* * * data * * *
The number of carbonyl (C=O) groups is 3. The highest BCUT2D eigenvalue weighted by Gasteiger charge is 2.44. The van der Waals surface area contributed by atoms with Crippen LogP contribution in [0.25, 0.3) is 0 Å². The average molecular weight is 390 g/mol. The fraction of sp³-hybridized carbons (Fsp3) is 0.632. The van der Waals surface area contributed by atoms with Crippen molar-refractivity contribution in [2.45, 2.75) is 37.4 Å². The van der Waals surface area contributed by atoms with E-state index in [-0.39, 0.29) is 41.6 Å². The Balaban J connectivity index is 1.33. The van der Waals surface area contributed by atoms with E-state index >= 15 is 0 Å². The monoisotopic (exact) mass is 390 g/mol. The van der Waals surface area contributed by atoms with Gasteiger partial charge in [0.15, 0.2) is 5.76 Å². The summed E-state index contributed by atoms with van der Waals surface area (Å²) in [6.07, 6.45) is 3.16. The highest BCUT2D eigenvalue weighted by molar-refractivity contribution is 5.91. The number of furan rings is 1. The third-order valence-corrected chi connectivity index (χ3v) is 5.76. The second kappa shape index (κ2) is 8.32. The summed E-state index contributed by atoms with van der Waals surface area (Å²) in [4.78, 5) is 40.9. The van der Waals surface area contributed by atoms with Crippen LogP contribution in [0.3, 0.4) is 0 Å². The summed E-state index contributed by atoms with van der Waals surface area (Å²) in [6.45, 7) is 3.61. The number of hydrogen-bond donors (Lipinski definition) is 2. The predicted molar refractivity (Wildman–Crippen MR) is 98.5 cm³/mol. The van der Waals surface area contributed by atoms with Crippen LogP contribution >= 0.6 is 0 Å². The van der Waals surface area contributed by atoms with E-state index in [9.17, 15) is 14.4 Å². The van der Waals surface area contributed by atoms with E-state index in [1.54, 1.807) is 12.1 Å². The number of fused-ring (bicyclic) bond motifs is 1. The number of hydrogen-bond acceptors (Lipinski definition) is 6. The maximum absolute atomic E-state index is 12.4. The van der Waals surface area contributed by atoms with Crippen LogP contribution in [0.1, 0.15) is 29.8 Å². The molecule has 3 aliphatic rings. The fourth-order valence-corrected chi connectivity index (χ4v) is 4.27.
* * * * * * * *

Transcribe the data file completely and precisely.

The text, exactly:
The number of carbonyl (C=O) groups is 3. The highest BCUT2D eigenvalue weighted by Gasteiger charge is 2.44. The van der Waals surface area contributed by atoms with Crippen LogP contribution in [0.25, 0.3) is 0 Å². The average molecular weight is 390 g/mol. The fraction of sp³-hybridized carbons (Fsp3) is 0.632. The van der Waals surface area contributed by atoms with Crippen molar-refractivity contribution in [2.45, 2.75) is 37.4 Å². The van der Waals surface area contributed by atoms with E-state index in [-0.39, 0.29) is 41.6 Å². The Balaban J connectivity index is 1.33. The van der Waals surface area contributed by atoms with E-state index >= 15 is 0 Å². The monoisotopic (exact) mass is 390 g/mol. The van der Waals surface area contributed by atoms with Gasteiger partial charge in [0.15, 0.2) is 5.76 Å². The summed E-state index contributed by atoms with van der Waals surface area (Å²) in [6.07, 6.45) is 3.16. The highest BCUT2D eigenvalue weighted by molar-refractivity contribution is 5.91. The number of furan rings is 1. The third-order valence-corrected chi connectivity index (χ3v) is 5.76. The second kappa shape index (κ2) is 8.32. The summed E-state index contributed by atoms with van der Waals surface area (Å²) in [4.78, 5) is 40.9. The van der Waals surface area contributed by atoms with Crippen LogP contribution in [0.3, 0.4) is 0 Å². The summed E-state index contributed by atoms with van der Waals surface area (Å²) in [6.45, 7) is 3.61. The number of hydrogen-bond donors (Lipinski definition) is 2. The predicted molar refractivity (Wildman–Crippen MR) is 98.5 cm³/mol. The van der Waals surface area contributed by atoms with Crippen LogP contribution >= 0.6 is 0 Å². The van der Waals surface area contributed by atoms with E-state index in [9.17, 15) is 14.4 Å². The van der Waals surface area contributed by atoms with E-state index in [1.54, 1.807) is 12.1 Å². The number of fused-ring (bicyclic) bond motifs is 1. The number of hydrogen-bond acceptors (Lipinski definition) is 6. The maximum absolute atomic E-state index is 12.4. The van der Waals surface area contributed by atoms with Crippen LogP contribution in [0.1, 0.15) is 29.8 Å². The molecule has 3 aliphatic rings. The fourth-order valence-corrected chi connectivity index (χ4v) is 4.27.